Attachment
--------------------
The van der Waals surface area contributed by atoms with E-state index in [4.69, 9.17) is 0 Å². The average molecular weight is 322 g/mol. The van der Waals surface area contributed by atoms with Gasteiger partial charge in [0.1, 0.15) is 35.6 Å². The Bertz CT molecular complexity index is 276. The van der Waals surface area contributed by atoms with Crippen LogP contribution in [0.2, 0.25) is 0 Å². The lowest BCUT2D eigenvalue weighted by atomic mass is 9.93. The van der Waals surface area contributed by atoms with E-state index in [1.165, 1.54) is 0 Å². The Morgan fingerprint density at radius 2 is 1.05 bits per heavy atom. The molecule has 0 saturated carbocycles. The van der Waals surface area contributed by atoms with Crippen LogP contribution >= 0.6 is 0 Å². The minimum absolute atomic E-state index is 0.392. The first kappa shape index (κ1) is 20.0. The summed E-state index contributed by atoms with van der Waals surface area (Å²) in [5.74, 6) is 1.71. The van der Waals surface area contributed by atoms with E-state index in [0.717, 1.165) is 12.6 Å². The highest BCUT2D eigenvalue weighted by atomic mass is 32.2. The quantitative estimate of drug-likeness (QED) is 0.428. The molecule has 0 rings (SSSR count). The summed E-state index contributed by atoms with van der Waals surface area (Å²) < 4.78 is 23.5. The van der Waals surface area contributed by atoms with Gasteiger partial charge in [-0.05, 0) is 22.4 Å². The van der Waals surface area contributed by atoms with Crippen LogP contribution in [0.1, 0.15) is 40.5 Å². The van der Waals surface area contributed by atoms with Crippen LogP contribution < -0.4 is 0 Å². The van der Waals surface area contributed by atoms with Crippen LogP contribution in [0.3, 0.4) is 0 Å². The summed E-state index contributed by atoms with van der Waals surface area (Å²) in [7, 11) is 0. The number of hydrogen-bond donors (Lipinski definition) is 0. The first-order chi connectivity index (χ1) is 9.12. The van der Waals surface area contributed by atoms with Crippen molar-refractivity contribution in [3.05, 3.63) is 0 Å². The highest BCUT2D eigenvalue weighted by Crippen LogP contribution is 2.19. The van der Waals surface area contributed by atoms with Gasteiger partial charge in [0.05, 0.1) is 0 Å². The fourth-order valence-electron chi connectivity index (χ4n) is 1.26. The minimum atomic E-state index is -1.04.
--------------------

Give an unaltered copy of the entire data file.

The van der Waals surface area contributed by atoms with E-state index in [4.69, 9.17) is 0 Å². The average molecular weight is 322 g/mol. The van der Waals surface area contributed by atoms with Gasteiger partial charge in [0.1, 0.15) is 35.6 Å². The Bertz CT molecular complexity index is 276. The van der Waals surface area contributed by atoms with Crippen LogP contribution in [0.2, 0.25) is 0 Å². The lowest BCUT2D eigenvalue weighted by atomic mass is 9.93. The van der Waals surface area contributed by atoms with E-state index in [1.165, 1.54) is 0 Å². The Morgan fingerprint density at radius 2 is 1.05 bits per heavy atom. The molecule has 0 saturated carbocycles. The van der Waals surface area contributed by atoms with Crippen LogP contribution >= 0.6 is 0 Å². The minimum absolute atomic E-state index is 0.392. The first kappa shape index (κ1) is 20.0. The summed E-state index contributed by atoms with van der Waals surface area (Å²) in [5.74, 6) is 1.71. The van der Waals surface area contributed by atoms with E-state index in [0.717, 1.165) is 12.6 Å². The highest BCUT2D eigenvalue weighted by atomic mass is 32.2. The quantitative estimate of drug-likeness (QED) is 0.428. The molecule has 0 rings (SSSR count). The summed E-state index contributed by atoms with van der Waals surface area (Å²) < 4.78 is 23.5. The van der Waals surface area contributed by atoms with Gasteiger partial charge in [-0.05, 0) is 22.4 Å². The van der Waals surface area contributed by atoms with Crippen LogP contribution in [0.1, 0.15) is 40.5 Å². The van der Waals surface area contributed by atoms with Crippen LogP contribution < -0.4 is 0 Å². The van der Waals surface area contributed by atoms with Crippen LogP contribution in [0.3, 0.4) is 0 Å². The summed E-state index contributed by atoms with van der Waals surface area (Å²) in [7, 11) is 0. The number of hydrogen-bond donors (Lipinski definition) is 0. The first-order chi connectivity index (χ1) is 9.12. The van der Waals surface area contributed by atoms with Crippen molar-refractivity contribution in [3.05, 3.63) is 0 Å². The highest BCUT2D eigenvalue weighted by Crippen LogP contribution is 2.19. The van der Waals surface area contributed by atoms with Gasteiger partial charge in [0.05, 0.1) is 0 Å². The fourth-order valence-electron chi connectivity index (χ4n) is 1.26. The minimum atomic E-state index is -1.04.